Iron nitride based compounds are chemically diverse and thus are expected to be used in various applications. For its magnetic properties, it has been reported that epitaxial films of Fe16N2 have the highest magnesium saturation (Ms, saturation magnetization) among all metal compounds. Thus, Fe16N2 films were once expected to be used as a storage medium for hard disks. Meanwhile, nanoparticles of Fe16N2 is also a promising material for permanent magnets with high energy density. Recently, a lot of efforts have been made to synthesize Fe16N2 by various techniques. Thin film of Fe16N2 is generally prepared by magnetron sputtering technique. The production of Fe16N2 nanoparticles is by means of a chemical process called thermal nitration. It has been reported that Fe16N2 nanoparticles are unstable in normal atmosphere at a temperature of 200°C and above. Recent theoretical calculations has shown the possibility of structural stabilization by adding transition elements to the compounds Fe15TMN2 and Fe14TM2N2 (TM is a transition element). These compounds still exhibit magnetic properties. In addition to magnetic compounds, there has been reported on the development of nanocomposite between magnetic nanoparticles with high saturated magnetization and high coercivity. As long as the permanent magnets are important components that change the mechanical force into electrical force, and vice versa, and most importantly, the scope of magnetic applications is expanded to cover the cooling system in the future, such as a magnetic refrigerator, the demand for high performance permanent magnets will be increased inevitably.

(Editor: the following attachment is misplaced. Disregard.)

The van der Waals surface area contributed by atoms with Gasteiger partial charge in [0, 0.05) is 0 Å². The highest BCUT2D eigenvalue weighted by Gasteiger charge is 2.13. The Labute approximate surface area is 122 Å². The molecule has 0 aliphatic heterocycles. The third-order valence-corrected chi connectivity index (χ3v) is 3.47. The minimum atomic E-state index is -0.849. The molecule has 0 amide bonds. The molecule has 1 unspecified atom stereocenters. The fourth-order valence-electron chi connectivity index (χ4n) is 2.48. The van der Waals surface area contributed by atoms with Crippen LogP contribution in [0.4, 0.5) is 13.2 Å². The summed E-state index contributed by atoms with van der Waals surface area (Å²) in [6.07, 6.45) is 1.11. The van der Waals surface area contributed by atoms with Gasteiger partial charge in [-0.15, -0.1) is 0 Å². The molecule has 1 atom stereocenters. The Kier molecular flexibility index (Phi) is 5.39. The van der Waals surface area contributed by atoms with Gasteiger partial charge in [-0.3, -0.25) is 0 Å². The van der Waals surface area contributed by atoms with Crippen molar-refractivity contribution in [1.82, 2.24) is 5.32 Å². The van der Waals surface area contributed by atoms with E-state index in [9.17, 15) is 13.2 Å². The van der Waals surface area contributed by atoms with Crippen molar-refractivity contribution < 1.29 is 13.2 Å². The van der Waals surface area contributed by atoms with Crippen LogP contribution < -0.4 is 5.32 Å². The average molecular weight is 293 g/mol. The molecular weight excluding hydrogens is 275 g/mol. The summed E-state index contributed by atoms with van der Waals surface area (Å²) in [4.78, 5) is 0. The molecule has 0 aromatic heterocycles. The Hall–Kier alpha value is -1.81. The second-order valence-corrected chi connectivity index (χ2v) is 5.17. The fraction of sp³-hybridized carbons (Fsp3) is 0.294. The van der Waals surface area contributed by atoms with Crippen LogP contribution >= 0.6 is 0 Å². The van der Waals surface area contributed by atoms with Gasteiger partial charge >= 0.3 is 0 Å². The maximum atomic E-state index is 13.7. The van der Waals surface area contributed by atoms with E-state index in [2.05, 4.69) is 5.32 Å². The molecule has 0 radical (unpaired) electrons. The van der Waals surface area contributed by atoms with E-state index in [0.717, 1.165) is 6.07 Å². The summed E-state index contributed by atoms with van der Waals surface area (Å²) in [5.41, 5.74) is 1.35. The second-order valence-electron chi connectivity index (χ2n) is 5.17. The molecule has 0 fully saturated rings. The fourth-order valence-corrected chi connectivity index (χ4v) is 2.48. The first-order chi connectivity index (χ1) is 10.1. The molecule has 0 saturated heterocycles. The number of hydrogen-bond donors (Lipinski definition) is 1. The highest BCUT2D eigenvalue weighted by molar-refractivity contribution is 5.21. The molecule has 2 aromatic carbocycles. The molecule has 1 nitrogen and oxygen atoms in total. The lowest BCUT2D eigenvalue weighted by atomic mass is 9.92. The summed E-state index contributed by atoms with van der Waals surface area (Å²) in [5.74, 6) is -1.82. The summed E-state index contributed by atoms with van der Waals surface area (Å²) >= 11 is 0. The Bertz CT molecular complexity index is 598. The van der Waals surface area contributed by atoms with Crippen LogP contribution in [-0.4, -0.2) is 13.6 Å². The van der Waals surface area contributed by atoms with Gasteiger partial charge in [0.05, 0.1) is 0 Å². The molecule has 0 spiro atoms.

The main goal of this research project is to develop rare-earth free permanent magnets with high energy density and high stabilities in structural and magnetic properties. The initial phase of this work emphasizes on the investigations of phases changes of iron nitride thin films upon changes in temperature. A real-time monitoring techniquefor the study of phase changes is conducted under a special electron microscope known as LEEM/PEEM (low-energy /photoemission electron microscope). The iron nitride films are prepared by magnetron sputtering technique. It is expected that the information from LEEM/PEEM will be useful in determining the conditions for the preparation of iron nitride based magnetic nanoparticles. In addition, a time-resolved synchrotron X-ray absorption spectroscopic technique will be employed for real-time monitoring for mass production of iron nitride based permanent magnetic nanomaterials.



[1] J.-S. Chen, C. Yu and H. Lu, “Phase Stability, Magnetism, Elastic Properties and Hardness of Binary Iron Nitrides from First Principles”, J. Magn. Magn. Mater. 625 (2015) 230.
[2] J. Huang, W. Xie and X. Li, “The Stability, Magnetism and Electronic Structure of Fe15TMN2 and Fe14TM2N2 (TM = Cr, Mn, Co, and Ni)", J. Magn. Magn. Mater. 364 (2014) 1.
[3] T. Ogawa et. al., “Challenge to the Synthesis of α''-Fe16N2 Compound Nanoparticle with High Saturation Magnetization for Rare Earth Free New Permanent Magnetic Material”, Appl. Phys. Express 6 (2013) 073007.
[4] S. Yamamoto et. al., “Quantitative Understanding of Thermal Stability of α''-Fe16N2”, Chem. Commun. 49 (2013) 7708.
[5] N. Ji et. al."N site ordering effect on partially ordered Fe16N2", Appl. Phys. Lett. 98 (2011) 092506.
[6] S. Kikkawaet. al., “Fine Fe16N2 Powder Prepared by Low-temperature Nitridation”, Mater. Res. Bull. 43 (2008) 3352.
[7] E. Kitaet. al., “Magnetic Properties of Core–shell Type Fe16N2 Nanoparticles”, J. Magn. Magn. Mater. 310 (2007) 2411.


Principal Investigator: Associate Professor Dr. Prayoon Songsiriritthigul 1)
Collaborators: Dr. Mati Horprathum 2), Assoc. Prof. Dr. Supree Pinitsoontorn 3), Dr. Yingyot Puarporn 4), Dr. Hideki Nakajima 4)
Affiliated Institutes: 1) School of Physics, Institute of Science, Suranaree University of Technology, 2) National Electronics and Computer Technology Center (NECTEC), 3) Department of Physics, KhonKaen University, 4) Synchrotron Light Research Institute